Meta Opens Access to Social VR Platform Horizon Worlds
Meta, then Facebook, announced the social VR platform Horizon Worlds to much fanfare over two years ago. The platform, Meta’s first stab at the metaverse, has been in closed beta for more than a year now. Now it is open and free to anyone that has a Meta Quest headset.
The Horizon Worlds social VR platform has been described as a blend of Roblox and OASIS.
With the opening up of access last week, users in the US and Canada who are over 18 can now access this free Quest app without an invite.
Horizon Worlds is Meta’s first stab at some sort of a metaverse. It is a massive multiplayer platform that is a mix of both Roblox and the OASIS VR world from Ready Player One.
Horizon Worlds was originally only referred to as Horizon. The platform requires a Facebook account and will allow you to hang out with up to 20 people simultaneously within a virtual space.
Horizon Worlds was first unveiled in September 2019 and it was announced as a private beta. It started primarily as a Minecraft-like environment for creating games but it has since evolved into a social platform. It currently has thousands of beta testers and they have put it to diverse uses such as holding movie nights, regular comedy shows, and meditation sessions. Testers have also developed elaborate projects on the platform such as a replica of Ecto-1 from Ghostbusters. Meta’s VP of Horizon Vivek Sharma says users will now have interesting things to do following the opening up.
A major component of the Horizon Worlds experience is the ability to write basic code that defines the rules on how objects work. It can, for instance, set the rules like a gun shooting when a user presses a trigger or a ball bouncing when it hits the surface. Meta calls the code script blocks. The code is similar to layers in Photoshop and lets players chain together rules so as to create complex interactions like a leaderboard automatically updating once a game is finished. According to Sharma, the ability to attach behaviors to objects is one of the biggest innovations on the platform.
Sharma says Meta employees have been creating the script blocks at beta testers’ request and the company is planning to eventually release a free library of these. The company will also launch an asset library of objects. At the moment, the company is doing the coding for script blocks entirely in virtual reality. However, Meta is planning to have these eventually built from a desktop computer.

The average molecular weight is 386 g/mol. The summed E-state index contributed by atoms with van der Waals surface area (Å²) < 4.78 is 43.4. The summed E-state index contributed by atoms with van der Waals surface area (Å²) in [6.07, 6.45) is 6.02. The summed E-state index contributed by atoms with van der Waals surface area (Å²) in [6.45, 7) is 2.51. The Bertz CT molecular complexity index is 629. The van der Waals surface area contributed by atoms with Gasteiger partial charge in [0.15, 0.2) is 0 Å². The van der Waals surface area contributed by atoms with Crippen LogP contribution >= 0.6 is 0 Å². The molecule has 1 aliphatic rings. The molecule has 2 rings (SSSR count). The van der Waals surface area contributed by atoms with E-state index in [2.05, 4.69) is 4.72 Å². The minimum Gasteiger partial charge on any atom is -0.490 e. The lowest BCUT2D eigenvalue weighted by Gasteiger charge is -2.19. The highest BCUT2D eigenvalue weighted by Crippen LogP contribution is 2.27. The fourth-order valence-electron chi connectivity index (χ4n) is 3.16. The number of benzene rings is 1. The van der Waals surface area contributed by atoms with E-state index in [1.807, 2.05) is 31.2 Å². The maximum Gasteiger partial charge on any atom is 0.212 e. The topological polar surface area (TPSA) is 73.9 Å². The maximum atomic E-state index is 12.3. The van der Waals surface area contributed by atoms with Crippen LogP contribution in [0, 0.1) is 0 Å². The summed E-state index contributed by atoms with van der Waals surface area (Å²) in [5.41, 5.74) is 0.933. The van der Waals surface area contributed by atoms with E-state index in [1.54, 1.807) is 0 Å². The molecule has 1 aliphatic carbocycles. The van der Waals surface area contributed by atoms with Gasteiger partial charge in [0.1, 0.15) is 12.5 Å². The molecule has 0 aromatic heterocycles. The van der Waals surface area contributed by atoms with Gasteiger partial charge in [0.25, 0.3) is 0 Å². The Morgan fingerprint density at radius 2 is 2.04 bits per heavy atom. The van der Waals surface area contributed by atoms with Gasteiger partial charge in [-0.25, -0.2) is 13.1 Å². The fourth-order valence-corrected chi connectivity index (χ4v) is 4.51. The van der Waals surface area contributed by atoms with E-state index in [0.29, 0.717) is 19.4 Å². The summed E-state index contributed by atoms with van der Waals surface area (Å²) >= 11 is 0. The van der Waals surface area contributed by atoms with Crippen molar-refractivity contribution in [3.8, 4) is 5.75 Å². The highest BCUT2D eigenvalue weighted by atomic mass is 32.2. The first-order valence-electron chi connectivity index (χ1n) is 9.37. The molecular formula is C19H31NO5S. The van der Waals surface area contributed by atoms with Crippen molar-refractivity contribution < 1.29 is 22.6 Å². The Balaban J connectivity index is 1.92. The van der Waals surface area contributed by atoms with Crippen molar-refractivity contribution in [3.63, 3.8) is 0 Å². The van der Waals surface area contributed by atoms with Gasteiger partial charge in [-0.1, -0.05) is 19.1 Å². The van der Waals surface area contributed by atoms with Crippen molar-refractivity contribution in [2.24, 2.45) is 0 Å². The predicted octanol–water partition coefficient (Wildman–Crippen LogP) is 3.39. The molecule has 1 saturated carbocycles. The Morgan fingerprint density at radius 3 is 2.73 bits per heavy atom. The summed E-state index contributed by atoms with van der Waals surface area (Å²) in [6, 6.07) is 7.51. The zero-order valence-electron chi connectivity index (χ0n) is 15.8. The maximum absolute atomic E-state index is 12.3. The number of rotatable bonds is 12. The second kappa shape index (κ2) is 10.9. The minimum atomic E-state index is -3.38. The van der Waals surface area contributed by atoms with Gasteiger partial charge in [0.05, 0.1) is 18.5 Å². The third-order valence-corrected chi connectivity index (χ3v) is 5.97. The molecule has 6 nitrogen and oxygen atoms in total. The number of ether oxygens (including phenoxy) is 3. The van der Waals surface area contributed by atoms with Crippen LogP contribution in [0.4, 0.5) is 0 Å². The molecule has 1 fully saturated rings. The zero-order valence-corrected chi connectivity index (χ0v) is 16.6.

There are also safety concerns in social VR environments such as Horizon Worlds as users can interact with people that they don’t know. There was a recent instance a user shared on the Horizon Facebook group of her avatar being groped by a stranger. Sexual harassment already opens online but virtual reality adds a layer of realism and immersion that makes sexual harassment appear more real, intense, and intrusive. The user reported that not only was her avatar groped but she encountered others in Horizon who supported the behavior and made her “feel isolated”.
While calling that incident “absolutely unfortunate”, Sharma stated that the company reviewed the incident and determined that the beta tester hadn’t utilized the safety features that have been built into Horizon Worlds. Such safety features include even the option of blocking someone from interacting with you in the social VR environment. When a user is in Horizon, a rolling buffer of what they are seeing is saved locally on the user’s Oculus headset. This is then transmitted to Meta for human review whenever an incident is reported. Sharma says Meta wants to make the blocking feature in Horizon Worlds both “trivially easy and findable.”
Horizon Worlds also features human guides. They are there to greet new users when they are teleporting from Plaza to different worlds. The human guides are power users that have been trained by Meta employees on the best practices on how to navigate Horizon and follow its behavior rules. Sharma describes this as one of the areas where the company is undertaking “unscalable things” in order to ensure the environment is healthy for communities.
Horizon Worlds is not yet monetized so there is no way for guides, players or creators to make money on the platform. The company wants to eventually tie this into Horizon Venues which is a standalone experience where users can throw large events in virtual reality as well as in Horizon Workrooms, the platform’s VR work collaboration software. Before the introduction of monetization, Meta is hoping that the platform’s world-building aspect will continue attracting people.
Using Horizon Worlds
In a demo of Horizon Worlds, a new user is first greeted by a few Meta employees at the Plaza which is a central gathering place from which you can enter the custom worlds and the games that users have created. You can visit the creator lounge area and try out some of the custom items that are being built by creators such as a paper plane launcher or a bow and arrow. You can then enter the building competitions where you can win prizes. You can also hop into other worlds and join teams to play a battle royale shooting game, for instance. After that, you can access Horizon’s building tools with which you can create items and a world from scratch.https://virtualrealitytimes.com/2021/12/10/meta-opens-access-to-social-vr-platform-horizon-worlds/https://virtualrealitytimes.com/wp-content/uploads/2021/12/Create-a-World-of-Your-Own-600x398.pnghttps://virtualrealitytimes.com/wp-content/uploads/2021/12/Create-a-World-of-Your-Own-150x90.pngTechnologyMeta, then Facebook, announced the social VR platform Horizon Worlds to much fanfare over two years ago. The platform, Meta’s first stab at the metaverse, has been in closed beta for more than a year now. Now it is open and free to anyone that has a Meta Quest...Sam OchanjiSam Ochanji[email protected]AdministratorVirtual Reality Times